U.S. Hunter Jumper Association (USHJA) Annual Convention in Denver, Colorado on December 10, 2019. Topic will be on Equine Liability.
IRMI Emmett J. Vaughan Agribusiness Conference (“AgriCon”) in Sacramento, CA (April 2019), and Richmond, VA (June 2019) and in Des Moines, IA (September 2019), on topics of “Equine Activity Liability Acts” and “Equine Mortality Insurance Disputes.”
National Conference on Equine Law in May 2019 in Lexington, KY, on the topic of “Equine Activity Liability Act Updates” and liabilities involving hosting of equine clinics.
Agricultural Claims Conference in Kansas City, MO, in March 2019 on topics of “Loose Livestock Liabilities.”
2018 American Bar Association Annual Meeting in Chicago, IL, on “Equine Mortality Coverage and Disputes.”
November 2018, American Horse Council webinar on “Equine Liability.”
Honors & Recognitions
Equine lawyer, Julie Fershtman, has received these prestigious equine industry awards from respected equine organizations:
"Excellence in the Advancement of Animal Law Award" - American Bar Association Tort Trial & Insurance Law Section Animal Law Committee
"Distinguished Service Award" - American Youth Horse Council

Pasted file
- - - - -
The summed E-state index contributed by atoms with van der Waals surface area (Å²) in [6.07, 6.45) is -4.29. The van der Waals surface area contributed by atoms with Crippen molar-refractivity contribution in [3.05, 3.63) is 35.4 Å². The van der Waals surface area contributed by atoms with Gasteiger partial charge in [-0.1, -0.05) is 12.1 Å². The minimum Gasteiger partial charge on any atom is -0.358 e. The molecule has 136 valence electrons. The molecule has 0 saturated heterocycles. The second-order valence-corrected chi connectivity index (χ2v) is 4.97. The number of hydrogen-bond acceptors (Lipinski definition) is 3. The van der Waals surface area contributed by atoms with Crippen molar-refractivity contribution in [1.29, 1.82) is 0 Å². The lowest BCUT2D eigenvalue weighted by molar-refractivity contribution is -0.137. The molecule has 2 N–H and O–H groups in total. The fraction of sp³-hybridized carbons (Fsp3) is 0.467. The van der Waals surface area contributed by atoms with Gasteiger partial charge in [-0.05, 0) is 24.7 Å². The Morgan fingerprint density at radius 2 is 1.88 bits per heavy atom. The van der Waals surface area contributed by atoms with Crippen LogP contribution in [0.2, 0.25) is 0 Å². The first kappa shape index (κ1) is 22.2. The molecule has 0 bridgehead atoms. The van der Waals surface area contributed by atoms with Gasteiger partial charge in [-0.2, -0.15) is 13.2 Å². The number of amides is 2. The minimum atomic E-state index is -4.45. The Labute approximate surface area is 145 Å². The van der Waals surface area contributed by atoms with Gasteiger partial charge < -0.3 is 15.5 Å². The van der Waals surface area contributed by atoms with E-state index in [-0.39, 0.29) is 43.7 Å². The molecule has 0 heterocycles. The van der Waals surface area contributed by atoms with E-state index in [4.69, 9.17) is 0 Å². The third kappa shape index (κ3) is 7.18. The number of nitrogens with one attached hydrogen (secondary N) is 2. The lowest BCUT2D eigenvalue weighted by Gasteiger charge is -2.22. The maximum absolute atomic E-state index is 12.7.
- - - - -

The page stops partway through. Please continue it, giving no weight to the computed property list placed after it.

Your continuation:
"Industry Service Award" - Michigan Equine Partnership
"Catalyst Award"- Michigan Horse Council
"Outstanding Achievement Award" - American Riding Instructors Association
"Partner in Safety Award" - American Riding Instructors Association
"Associate Service Award" - United Professional Horseman's Association
"National Partnership in Safety" Award" - Certified Horsemanship Association
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Handling breach of contract, fraud/ misrepresentation, commercial code, and other claims involving equine-related transactions including purchases/sales, leases, mare leases/foal transfers, and partnerships.
Litigating disputes in court or through alternative dispute resolution (arbitration, mediation, facilitation).
Defending equine/farm/equestrian industry professionals, businesses, and associations in personal injury claims and lawsuits.
Drafting and negotiating contracts for boarding, training, sales, waivers/releases, leases, and numerous other equine-related transactions.
Representing and advising insurers on coverage and policy language as well as litigation;
Advising equine industry clubs and associations regarding management, rules, bylaws, disputes, and regulations.
Representing some of the equine industry's top trainers, competitors, stables, and associations.
Counseling industry professionals, stable managers, and individual horse owners.
THE NATION'S MOST SOUGHT-AFTER EQUINE LAW SPEAKER
Did you know Julie Fershtman has spoken at the American Horse Council Annual Meeting, Equine Affaire, Midwest Horse Fair, Equitana USA, US Dressage Federation Annual Meeting, North American Riding for the Handicapped (now PATH International) Annual Meeting, American Morgan Horse Association Annual Meeting, American Paint Horse Association Annual Meeting, US Pony Clubs, Inc.'s Annual Meeting, All-American Quarter Horse Congress, American Youth Horse Council Annual Meeting, American Riding Instructors Association Annual Meeting, CHA Annual Meeting, and numerous others? Consider signing her up for your convention. Contact Julie.